The End Of Gas Powered Leaf Blowers is Nigh.

Gas-powered leaf blowers face a moment of reckoning

 Senior Editor YAHOO News

February 3, 2022·5 min read

leafblowerMCALTADENA, Calif. — With the Omicron variant of the coronavirus still circulating, six friends gathered last Saturday for an outdoor brunch on the patio of a house in Los Angeles County. But as the meal got underway, a steady roar from a gas-powered leaf blower, like a hair dryer on steroids, drew closer from across a fence line, drowning out the conversation.

“The leaf blower is a truly vile invention,” one of the guests, Geoff Dyer, a writer and visiting professor at the University of Southern California, said over the noise, “a major setback to the progress of civilization.”

Dyer is not alone in that view, and neighboring Pasadena is one of dozens of California cities that enacted restrictions on the use of leaf blowers over the last decade. The outcry over the ubiquitous devices grew so loud, in fact, that in October, California Gov. Gavin Newsom signed a bill that will mean the end of the use of gas-powered leaf blowers and lawn mowers in the state.

But addressing the noise pollution they cause wasn't the main reason behind the legislation. Small off-road engines, or SOREs, are a significant source of greenhouse gas emissions, causing spikes in asthma in workers who operate them.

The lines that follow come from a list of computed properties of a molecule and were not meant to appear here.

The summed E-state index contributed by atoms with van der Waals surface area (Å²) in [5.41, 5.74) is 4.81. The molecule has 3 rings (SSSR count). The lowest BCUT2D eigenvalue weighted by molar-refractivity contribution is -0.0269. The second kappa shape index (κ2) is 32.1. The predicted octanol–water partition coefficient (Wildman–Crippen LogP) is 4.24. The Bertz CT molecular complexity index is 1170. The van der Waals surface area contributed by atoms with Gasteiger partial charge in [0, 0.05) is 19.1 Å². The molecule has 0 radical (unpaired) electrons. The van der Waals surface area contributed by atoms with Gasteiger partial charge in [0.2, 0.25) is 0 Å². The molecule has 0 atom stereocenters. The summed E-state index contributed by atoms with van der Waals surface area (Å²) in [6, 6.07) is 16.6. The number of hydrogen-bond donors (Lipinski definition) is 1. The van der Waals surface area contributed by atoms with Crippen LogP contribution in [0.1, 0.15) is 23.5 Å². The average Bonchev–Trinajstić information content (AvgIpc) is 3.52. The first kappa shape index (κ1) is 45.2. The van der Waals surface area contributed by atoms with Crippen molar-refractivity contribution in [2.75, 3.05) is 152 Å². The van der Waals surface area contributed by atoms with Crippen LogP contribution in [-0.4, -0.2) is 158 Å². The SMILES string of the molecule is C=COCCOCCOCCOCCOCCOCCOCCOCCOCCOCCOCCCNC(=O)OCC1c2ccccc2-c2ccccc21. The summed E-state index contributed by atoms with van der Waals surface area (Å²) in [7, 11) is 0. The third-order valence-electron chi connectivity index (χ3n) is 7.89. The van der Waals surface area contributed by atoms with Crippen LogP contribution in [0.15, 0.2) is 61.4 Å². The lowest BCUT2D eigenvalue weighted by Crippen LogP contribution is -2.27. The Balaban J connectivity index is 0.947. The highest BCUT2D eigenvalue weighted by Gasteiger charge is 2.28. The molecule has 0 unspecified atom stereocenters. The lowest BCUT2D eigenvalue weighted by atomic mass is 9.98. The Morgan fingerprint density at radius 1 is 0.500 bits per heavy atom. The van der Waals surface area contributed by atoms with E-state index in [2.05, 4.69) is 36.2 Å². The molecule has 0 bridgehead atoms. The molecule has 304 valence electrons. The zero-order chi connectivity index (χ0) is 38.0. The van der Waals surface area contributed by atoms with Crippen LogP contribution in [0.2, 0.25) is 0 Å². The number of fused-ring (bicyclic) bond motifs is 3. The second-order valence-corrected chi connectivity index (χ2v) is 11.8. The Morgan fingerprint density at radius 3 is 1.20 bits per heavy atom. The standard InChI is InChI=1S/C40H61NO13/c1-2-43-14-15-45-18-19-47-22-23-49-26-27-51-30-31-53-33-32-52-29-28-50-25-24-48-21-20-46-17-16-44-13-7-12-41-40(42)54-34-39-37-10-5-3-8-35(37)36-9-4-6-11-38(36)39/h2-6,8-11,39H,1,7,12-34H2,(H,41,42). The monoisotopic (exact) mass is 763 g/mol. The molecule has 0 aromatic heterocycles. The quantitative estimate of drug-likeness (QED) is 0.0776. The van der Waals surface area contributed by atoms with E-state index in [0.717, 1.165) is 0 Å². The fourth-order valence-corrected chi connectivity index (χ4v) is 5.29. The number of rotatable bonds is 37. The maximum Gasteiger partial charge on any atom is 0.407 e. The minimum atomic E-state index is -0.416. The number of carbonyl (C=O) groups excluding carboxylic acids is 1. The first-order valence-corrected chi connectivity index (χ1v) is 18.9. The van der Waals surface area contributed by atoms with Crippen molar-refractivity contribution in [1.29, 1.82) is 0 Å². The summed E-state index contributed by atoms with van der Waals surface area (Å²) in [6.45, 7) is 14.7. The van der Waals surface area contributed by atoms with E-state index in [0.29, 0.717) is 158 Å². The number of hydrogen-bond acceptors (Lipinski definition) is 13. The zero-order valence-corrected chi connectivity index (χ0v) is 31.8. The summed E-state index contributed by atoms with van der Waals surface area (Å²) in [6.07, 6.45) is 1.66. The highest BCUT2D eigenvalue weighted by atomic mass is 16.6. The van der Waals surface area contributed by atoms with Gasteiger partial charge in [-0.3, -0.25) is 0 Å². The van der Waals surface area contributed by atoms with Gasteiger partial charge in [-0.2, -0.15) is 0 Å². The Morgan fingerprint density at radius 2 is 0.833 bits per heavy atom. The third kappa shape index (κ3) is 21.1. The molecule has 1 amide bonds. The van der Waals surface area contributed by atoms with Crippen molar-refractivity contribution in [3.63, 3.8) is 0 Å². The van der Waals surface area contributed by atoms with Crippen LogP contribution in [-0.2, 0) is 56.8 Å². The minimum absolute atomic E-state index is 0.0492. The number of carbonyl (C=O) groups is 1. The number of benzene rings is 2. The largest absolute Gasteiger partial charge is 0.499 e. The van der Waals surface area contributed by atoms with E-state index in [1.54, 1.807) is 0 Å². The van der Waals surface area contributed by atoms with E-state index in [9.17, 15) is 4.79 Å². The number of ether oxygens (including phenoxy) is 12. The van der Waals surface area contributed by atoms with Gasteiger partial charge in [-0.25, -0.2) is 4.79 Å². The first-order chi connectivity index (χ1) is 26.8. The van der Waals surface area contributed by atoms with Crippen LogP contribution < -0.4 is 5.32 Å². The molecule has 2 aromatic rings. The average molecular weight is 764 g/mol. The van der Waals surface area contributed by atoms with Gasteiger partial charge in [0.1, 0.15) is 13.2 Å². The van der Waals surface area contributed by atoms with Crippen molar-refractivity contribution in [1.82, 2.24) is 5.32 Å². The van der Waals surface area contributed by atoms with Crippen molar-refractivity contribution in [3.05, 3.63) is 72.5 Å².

“Today, operating the best-selling commercial lawn mower for one hour emits as much smog-forming pollution as driving the best-selling 2017 passenger car, a Toyota Camry, about 300 miles — approximately the distance from Los Angeles to Las Vegas,” the California Air Resources Board said in a recent fact sheet. “For the best-selling commercial leaf blower, one hour of operation emits smog-forming pollution comparable to driving a 2017 Toyota Camry about 1,100 miles, or approximately the distance from Los Angeles to Denver."

With California looking to take the lead on reducing the greenhouse gas emissions that cause climate change, the new law mandates that all SOREs used in the state starting in 2024 be zero-emission, and the state Legislature has set aside $30 million to help aid landscapers and gardeners in that transition.

“It’s amazing how people react when they learn how much this equipment pollutes, and how much smog-forming and climate-changing emissions that small off-road engine equipment creates,” Assembly Member Marc Berman, the author of the legislation, told the Los Angeles Times. “This is a pretty modest approach to try to limit the massive amounts of pollution that this equipment emits, not to mention the health impact on the workers who are using it constantly.”

While considered a scourge by many Americans, leaf blowers do have one big advantage over rakes: they reduce the time it takes to do yard work.



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Established in August of 2008 by writerartist Dianne V. Lawrence, The Neighborhood News covers the events, people, history, politics and historic architecture of communities throughout the Mid-City and West Adams area in Los Angeles Council District 10.

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